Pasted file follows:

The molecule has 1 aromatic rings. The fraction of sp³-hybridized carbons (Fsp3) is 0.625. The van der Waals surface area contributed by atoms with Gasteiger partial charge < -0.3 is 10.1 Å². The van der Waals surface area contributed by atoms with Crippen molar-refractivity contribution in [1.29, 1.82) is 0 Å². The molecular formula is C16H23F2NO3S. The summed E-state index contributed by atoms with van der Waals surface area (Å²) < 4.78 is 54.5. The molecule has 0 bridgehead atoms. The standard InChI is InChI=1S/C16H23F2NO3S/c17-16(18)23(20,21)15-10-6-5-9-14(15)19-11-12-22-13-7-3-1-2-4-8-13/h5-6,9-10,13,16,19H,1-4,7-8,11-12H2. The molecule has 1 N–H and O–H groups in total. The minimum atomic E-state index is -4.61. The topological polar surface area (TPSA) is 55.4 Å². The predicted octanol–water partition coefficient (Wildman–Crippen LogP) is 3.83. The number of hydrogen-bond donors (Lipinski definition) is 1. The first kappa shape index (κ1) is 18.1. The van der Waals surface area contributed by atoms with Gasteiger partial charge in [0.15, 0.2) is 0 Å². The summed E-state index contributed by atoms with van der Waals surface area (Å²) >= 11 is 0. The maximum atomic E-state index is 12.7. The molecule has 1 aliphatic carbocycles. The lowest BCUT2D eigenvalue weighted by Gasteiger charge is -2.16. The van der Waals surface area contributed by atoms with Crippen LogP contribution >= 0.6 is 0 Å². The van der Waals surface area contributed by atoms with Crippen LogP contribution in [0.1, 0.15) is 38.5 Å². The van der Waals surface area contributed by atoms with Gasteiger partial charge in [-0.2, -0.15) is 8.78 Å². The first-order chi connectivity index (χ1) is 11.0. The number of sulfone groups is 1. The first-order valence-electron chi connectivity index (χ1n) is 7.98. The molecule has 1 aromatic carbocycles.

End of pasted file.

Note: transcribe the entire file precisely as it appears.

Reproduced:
The molecule has 1 aromatic rings. The fraction of sp³-hybridized carbons (Fsp3) is 0.625. The van der Waals surface area contributed by atoms with Gasteiger partial charge < -0.3 is 10.1 Å². The van der Waals surface area contributed by atoms with Crippen molar-refractivity contribution in [1.29, 1.82) is 0 Å². The molecular formula is C16H23F2NO3S. The summed E-state index contributed by atoms with van der Waals surface area (Å²) < 4.78 is 54.5. The molecule has 0 bridgehead atoms. The standard InChI is InChI=1S/C16H23F2NO3S/c17-16(18)23(20,21)15-10-6-5-9-14(15)19-11-12-22-13-7-3-1-2-4-8-13/h5-6,9-10,13,16,19H,1-4,7-8,11-12H2. The molecule has 1 N–H and O–H groups in total. The minimum atomic E-state index is -4.61. The topological polar surface area (TPSA) is 55.4 Å². The predicted octanol–water partition coefficient (Wildman–Crippen LogP) is 3.83. The number of hydrogen-bond donors (Lipinski definition) is 1. The first kappa shape index (κ1) is 18.1. The van der Waals surface area contributed by atoms with Gasteiger partial charge in [0.15, 0.2) is 0 Å². The summed E-state index contributed by atoms with van der Waals surface area (Å²) >= 11 is 0. The maximum atomic E-state index is 12.7. The molecule has 1 aliphatic carbocycles. The lowest BCUT2D eigenvalue weighted by Gasteiger charge is -2.16. The van der Waals surface area contributed by atoms with Crippen LogP contribution >= 0.6 is 0 Å². The van der Waals surface area contributed by atoms with Crippen LogP contribution in [0.1, 0.15) is 38.5 Å². The van der Waals surface area contributed by atoms with Gasteiger partial charge in [-0.2, -0.15) is 8.78 Å². The first-order chi connectivity index (χ1) is 11.0. The number of sulfone groups is 1. The first-order valence-electron chi connectivity index (χ1n) is 7.98. The molecule has 1 aromatic carbocycles.